On the Blog
On the Blog
Our body politic suffers from deep wounds, seen and unseen, and all real. Wisdom gleaned from a beloved baseball team on resilience in the face of heartbreak, and the spirit of unity that will move us into a new age.
t’s been an adventurous, power-packed week here at On Being on Loring Park. It feels so gratifying to release the…
Do conversations matter in this election? A lifelong believer in the power of conversation to transform conflict wrote to Krista asking for advice about how to understand the other side in this contentious election.
Some years ago, I came across one of the most intriguing book titles that I have ever seen. It was…
Is it Pollyannaish to love your country at its most divided? Sara Bareilles and Leslie Odom Jr. create a song to make sense of the world before us — and imagine a country yet to be.
Real love for our nation calls us to look at ourselves, as citizens, whole. A long view on the future of a beloved and broken America, and our potential to shape it moving forward.
Accepting dark realities and difficult truths doesn’t negate love for our country. An appeal for choosing American aspiration over American pride, so that we might grow into the nation we want to be.
November in the upper Midwest often feels like a “fifth season” to me — different from autumn and winter in…
The final week of this presidential election season calls for a poem from Mary Oliver, Parker Palmer on building lives of meaning, and insightful words on “perennials,” the anatomy of an apology, and flourishing at home again.
The battlefield of politics can leave us feeling voiceless. One organization is reimagining civic participation, and rediscovering the possibility of imagination in public life.
There is beauty in what makes us human, but also in what reveals us as creatures. A woman shares her evolving perspective on the animal nature of family life, and the raw freedom she finds therein.
In a bold declaration, one of the key leaders of the Southern Baptist Convention is taking a stand, and reclaiming the core of his conservative roots.
If you could speak to a passed friend or family member, what would you say? An exploration of the healing that can happen when we stay in relationship with the ones we love, even beyond the end of life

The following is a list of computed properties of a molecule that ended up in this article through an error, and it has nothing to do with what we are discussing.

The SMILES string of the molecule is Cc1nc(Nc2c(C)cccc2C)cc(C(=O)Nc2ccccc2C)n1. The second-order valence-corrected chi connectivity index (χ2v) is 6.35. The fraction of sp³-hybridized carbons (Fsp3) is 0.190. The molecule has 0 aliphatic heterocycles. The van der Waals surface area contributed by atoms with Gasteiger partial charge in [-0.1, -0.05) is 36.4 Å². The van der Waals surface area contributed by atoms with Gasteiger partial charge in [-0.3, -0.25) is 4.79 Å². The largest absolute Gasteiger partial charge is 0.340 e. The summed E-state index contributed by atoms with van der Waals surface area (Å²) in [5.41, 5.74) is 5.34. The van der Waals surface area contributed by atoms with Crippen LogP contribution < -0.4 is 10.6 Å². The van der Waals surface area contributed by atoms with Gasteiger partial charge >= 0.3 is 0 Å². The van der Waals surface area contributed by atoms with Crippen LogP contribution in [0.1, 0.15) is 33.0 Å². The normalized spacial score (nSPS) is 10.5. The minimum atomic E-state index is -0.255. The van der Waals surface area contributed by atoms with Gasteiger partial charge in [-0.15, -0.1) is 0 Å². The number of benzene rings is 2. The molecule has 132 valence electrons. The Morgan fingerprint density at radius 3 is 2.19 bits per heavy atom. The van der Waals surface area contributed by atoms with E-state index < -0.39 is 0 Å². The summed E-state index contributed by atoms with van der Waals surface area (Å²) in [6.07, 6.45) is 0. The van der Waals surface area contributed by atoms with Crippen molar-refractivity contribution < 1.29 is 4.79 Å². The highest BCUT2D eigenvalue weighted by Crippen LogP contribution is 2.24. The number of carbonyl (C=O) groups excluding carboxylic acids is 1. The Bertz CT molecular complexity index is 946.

From soured relationships to dead bugs, it’s a given: life can get disgusting. But sometimes we can step back and recognize that we’re far from powerless in the face of things we fear.
A life doesn’t have to be extraordinary to have an impact in the world. A reminder that we can build lives that have meaning, no matter what cards we’re dealt.
Times of turmoil can open us to new opportunities. Hopeful and insightful words on how to move forward in this season of political and emotional churn.
Our lives are interwoven, even when the connections aren’t always apparent. A reflection on civic participation as a form of compassion to the loved ones and strangers we live alongside.
Donald Trump’s statements about women may not represent most men, but they do point to a larger dynamic at play between the sexes. Thoughts on the performative roles of men in public, and the harm it does to women and themselves.
An account of one man’s years with the legendary American bard, who spoke to a desire for authenticity, justice, and love.
What if our disenchantment is an opportunity? This moment calls us not to fall backward into cynicism, but to face difficult truths, and to work together to create a new reality.
Meaning and learning present themselves to us in unexpected ways. Commentaries on keeping ourselves open to surprising lenses on life, and to how they can enrich our relationships, our work, and our play.
We look to the election with uncertainty, hope, and fear. But Paul Raushenbush imagines further, with an aspirational and haunting vision of what will be required of us afterward.
A faith must account for the states and stages of life: joy and thriving, sorrow and death. Omid Safi honors the ritual of Ashura, a cornerstone of Islam whose historical, spiritual, and social significance carries forth to modern life.
Like all of us, Courtney Martin wants the best for her family, and rightly so. But from education to strollers, the best is often only accessible to a certain group. She reimagines responsible parenting as embodied care for one’s own, as well as for the families of strangers.